Fourteen Fundamentals in Following the Prophet, President Ezra Taft Benson

Seek Not to Counsel the Lord, President Marion G. Romney

Swallowed Up in the Will of the Father, Elder Neal A. Maxwell

Sunday, April 13, 2014

Because of Him: Testimonies of Christ

We had a wonderful fast and testimony meeting today.  It was a continuation of the amazing spirit I felt listing to General Conference last weekend.

With Easter approaching the Christian world prepares to celebrate the miracle of our Savior's resurrection, his victory over death.  Tomorrow night, for Family Home Evening, our family will spend some time looking at the website the Church put together to help us remember Jesus Christ and the last week of his life.  Check it out when you have a moment.  Share it with your friends.  I hope to share a few more thoughts about it after I have a chance to look at it and watch the video.

Because of Him

During this past General Conference we had the opportunity to hear powerful testimony borne of our Savior.  President Boyd K. Packer shared the following:

The Witness

“Like most things of great worth, knowledge which is of eternal value comes only through personal prayer and pondering.  These, joined with fasting and scripture study, will invite impressions and revelations and the whisperings of the Holy Spirit.  This provides us with instruction from on high as we learn precept upon precept.”

“Your secret yearnings and tearful pleadings will touch the heart of both the Father and the Son.  You will be given a personal assurance from Them that your life will be full and that no blessing that is essential will be lost to you.”

“A supernal truth that I have gained in my life is my witness of the Lord Jesus Christ.”

“Foremost and underpinning all that we do, anchored throughout the revelations, is the Lord’s name, which is the authority by which we act in the Church.  Every prayer offered, even by little children, ends in the name of Jesus Christ.  Every blessing, every ordinance, every ordination, every official act is done in the name of Jesus Christ.  It is His Church, and it is named for Him—The Church of Jesus Christ of Latter-day Saints.”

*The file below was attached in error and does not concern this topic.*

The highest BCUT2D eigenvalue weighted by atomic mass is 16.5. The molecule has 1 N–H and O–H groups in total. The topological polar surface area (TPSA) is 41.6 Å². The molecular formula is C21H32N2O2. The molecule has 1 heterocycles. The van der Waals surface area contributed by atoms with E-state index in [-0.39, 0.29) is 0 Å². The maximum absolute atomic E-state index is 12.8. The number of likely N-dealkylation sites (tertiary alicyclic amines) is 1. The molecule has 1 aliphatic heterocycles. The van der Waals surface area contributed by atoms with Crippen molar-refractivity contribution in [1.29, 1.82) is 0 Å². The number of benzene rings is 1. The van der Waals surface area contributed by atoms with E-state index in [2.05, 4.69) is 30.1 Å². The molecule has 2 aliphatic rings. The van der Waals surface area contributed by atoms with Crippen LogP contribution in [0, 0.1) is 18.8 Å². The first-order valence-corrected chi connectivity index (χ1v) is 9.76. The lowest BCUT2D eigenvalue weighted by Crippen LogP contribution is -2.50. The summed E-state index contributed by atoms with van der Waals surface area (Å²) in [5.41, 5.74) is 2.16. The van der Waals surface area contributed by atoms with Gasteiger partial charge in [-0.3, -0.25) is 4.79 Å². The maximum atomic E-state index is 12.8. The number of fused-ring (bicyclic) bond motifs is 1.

“After all the years that I have lived and taught and served, after the millions of miles I have traveled around the world, with all that I have experienced, there is one great truth that I would share.  That is my witness of the Savior Jesus Christ.

“Joseph Smith and Sidney Rigdon recorded the following after a sacred experience: ‘And now, after the many testimonies which have been given of him, this is the testimony, last of all, which we give of him: That he lives!

‘For we saw him.’

“Their words are my words.”

I believe and I am sure that Jesus is the Christ, the Son of God, and that He lives.  He is the Only Begotten of the Father, and ‘by him, and through him, and of him, the worlds are and were created, and the inhabitants thereof are begotten sons and daughters unto God.’

“I bear my witness that the Savior lives.  I know the Lord.  I am His witness.  I know of His great sacrifice and eternal love for all of Heavenly Father’s children.  I bear my special witness in all humility but with absolute certainty, in the name of Jesus Christ, amen.”

And from the talk given by Elder Carlos H. Amado:

“…in the most sublime show of His love for humankind, and in the full exercise of His will, He walked bravely and determinedly to face His most demanding trial.  In the Garden of Gethsemane, in utter loneliness, He suffered most intense agony, bleeding from each pore.  In total submission before His Father, He atoned for our sins and also took upon Him our illnesses and afflictions in order to know how to succor us.”